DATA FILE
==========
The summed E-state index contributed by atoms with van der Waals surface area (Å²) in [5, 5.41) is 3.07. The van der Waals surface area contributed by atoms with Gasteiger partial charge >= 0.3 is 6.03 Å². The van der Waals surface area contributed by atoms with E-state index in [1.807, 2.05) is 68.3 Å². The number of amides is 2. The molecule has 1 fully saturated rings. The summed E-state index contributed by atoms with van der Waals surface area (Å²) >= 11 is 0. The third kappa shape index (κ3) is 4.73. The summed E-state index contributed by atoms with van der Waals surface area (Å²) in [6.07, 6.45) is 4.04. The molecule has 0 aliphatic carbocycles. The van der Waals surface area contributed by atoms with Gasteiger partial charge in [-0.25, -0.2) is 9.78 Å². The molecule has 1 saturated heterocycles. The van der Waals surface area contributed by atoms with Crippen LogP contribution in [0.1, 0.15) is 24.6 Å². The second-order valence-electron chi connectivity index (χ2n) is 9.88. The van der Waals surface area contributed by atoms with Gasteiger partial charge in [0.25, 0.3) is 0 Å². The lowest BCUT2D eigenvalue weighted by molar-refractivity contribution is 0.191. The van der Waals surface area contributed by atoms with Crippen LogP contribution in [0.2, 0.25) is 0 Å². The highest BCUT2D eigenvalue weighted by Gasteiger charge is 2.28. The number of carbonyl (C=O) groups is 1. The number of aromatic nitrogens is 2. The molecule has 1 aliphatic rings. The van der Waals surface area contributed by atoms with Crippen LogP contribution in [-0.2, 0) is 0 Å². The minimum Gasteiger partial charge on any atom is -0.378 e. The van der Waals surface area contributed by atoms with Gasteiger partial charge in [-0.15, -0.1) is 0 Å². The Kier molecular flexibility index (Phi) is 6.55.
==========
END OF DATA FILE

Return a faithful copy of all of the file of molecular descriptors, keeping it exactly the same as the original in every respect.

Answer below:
The summed E-state index contributed by atoms with van der Waals surface area (Å²) in [5, 5.41) is 3.07. The van der Waals surface area contributed by atoms with Gasteiger partial charge >= 0.3 is 6.03 Å². The van der Waals surface area contributed by atoms with E-state index in [1.807, 2.05) is 68.3 Å². The number of amides is 2. The molecule has 1 fully saturated rings. The summed E-state index contributed by atoms with van der Waals surface area (Å²) >= 11 is 0. The third kappa shape index (κ3) is 4.73. The summed E-state index contributed by atoms with van der Waals surface area (Å²) in [6.07, 6.45) is 4.04. The molecule has 0 aliphatic carbocycles. The van der Waals surface area contributed by atoms with Gasteiger partial charge in [-0.25, -0.2) is 9.78 Å². The molecule has 1 saturated heterocycles. The van der Waals surface area contributed by atoms with Crippen LogP contribution in [0.1, 0.15) is 24.6 Å². The second-order valence-electron chi connectivity index (χ2n) is 9.88. The van der Waals surface area contributed by atoms with Gasteiger partial charge in [0.25, 0.3) is 0 Å². The lowest BCUT2D eigenvalue weighted by molar-refractivity contribution is 0.191. The van der Waals surface area contributed by atoms with Crippen LogP contribution in [0.2, 0.25) is 0 Å². The highest BCUT2D eigenvalue weighted by Gasteiger charge is 2.28. The number of carbonyl (C=O) groups is 1. The number of aromatic nitrogens is 2. The molecule has 1 aliphatic rings. The van der Waals surface area contributed by atoms with Crippen LogP contribution in [-0.2, 0) is 0 Å². The minimum Gasteiger partial charge on any atom is -0.378 e. The van der Waals surface area contributed by atoms with Gasteiger partial charge in [-0.15, -0.1) is 0 Å². The Kier molecular flexibility index (Phi) is 6.55.